Font Size


Menu Style



International Primary Care Association

Clinical Focus Volume 2 N2

Recent developments in the rehabilitation of permanent hearing loss


Hearing loss is the most prevalent sensory deficit in the human population.1 The prevalence of permanent congenital hearing loss in children is 3-4/1000. The introduction of a well run Universal Neonatal Hearing Screening programmes has greatly increased the identification of affected children. Significant hearing loss at any age may lead to educational, economic and social disadvantages to the individual and to the community. The need for a solution to this important healthcare problem and advances in current technology, have led to a revolution in the rehabilitative audiology. In this review, we highlight the main recent developments in the management of the hearing-impaired individual. Rehabilitation requires the identification of the individual with the hearing impairment and the direction of resources to reduce the effect of this impairment on disability and the resulting educational, economic and social handicap. The task requires the effort of a team including audiologists, hearing therapists, otologists, neuro-otologists, speech therapists, educational audiologists, social services, hospital managers, employers, educators, the voluntary societies, the Internet, hearing aid manufacturers, and the individuals and stakeholders affected.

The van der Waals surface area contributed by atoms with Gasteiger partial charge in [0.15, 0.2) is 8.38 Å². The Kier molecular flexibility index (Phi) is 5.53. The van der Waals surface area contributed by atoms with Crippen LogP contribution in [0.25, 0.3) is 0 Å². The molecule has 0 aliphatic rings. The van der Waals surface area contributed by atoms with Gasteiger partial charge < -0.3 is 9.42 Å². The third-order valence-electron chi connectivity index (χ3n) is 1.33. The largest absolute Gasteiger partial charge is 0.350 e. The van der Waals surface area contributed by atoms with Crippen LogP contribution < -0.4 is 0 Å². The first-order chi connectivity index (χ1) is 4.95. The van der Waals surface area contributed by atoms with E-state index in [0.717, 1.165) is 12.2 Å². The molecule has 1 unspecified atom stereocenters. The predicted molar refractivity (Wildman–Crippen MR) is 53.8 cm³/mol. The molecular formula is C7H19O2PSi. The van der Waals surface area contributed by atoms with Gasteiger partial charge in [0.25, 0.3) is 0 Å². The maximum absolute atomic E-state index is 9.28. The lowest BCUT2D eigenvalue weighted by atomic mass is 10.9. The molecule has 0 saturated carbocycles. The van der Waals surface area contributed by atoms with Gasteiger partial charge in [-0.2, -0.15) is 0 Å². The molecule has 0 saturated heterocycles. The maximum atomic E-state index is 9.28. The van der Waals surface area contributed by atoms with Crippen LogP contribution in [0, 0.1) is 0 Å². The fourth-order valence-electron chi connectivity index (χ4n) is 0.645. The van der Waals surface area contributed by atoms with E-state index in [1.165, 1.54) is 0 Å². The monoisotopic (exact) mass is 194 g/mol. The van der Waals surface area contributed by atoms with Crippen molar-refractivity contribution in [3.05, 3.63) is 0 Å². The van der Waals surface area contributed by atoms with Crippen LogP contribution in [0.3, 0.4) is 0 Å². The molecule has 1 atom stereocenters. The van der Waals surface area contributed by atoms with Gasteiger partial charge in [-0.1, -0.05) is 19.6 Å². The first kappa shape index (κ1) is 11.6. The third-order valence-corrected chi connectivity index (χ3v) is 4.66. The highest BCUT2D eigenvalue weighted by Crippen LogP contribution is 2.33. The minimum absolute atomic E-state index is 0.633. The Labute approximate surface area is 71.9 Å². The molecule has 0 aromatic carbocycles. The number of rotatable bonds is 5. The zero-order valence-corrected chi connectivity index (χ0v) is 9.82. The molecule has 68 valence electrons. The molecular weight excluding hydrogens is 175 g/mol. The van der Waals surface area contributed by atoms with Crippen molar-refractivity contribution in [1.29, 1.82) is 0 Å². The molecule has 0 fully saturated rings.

Additional Info

Read 1617 times Last modified on Monday, 26 November 2012 09:41

Post and reply comment

Make sure you enter the (*) required information where indicated. HTML code is not allowed.


BBC News Feed

Get in touch

Give us a call at
+44 207 637 3544

Email us at
info @


International Primary Care Association
73 Newman Street, London, W1T 3EJ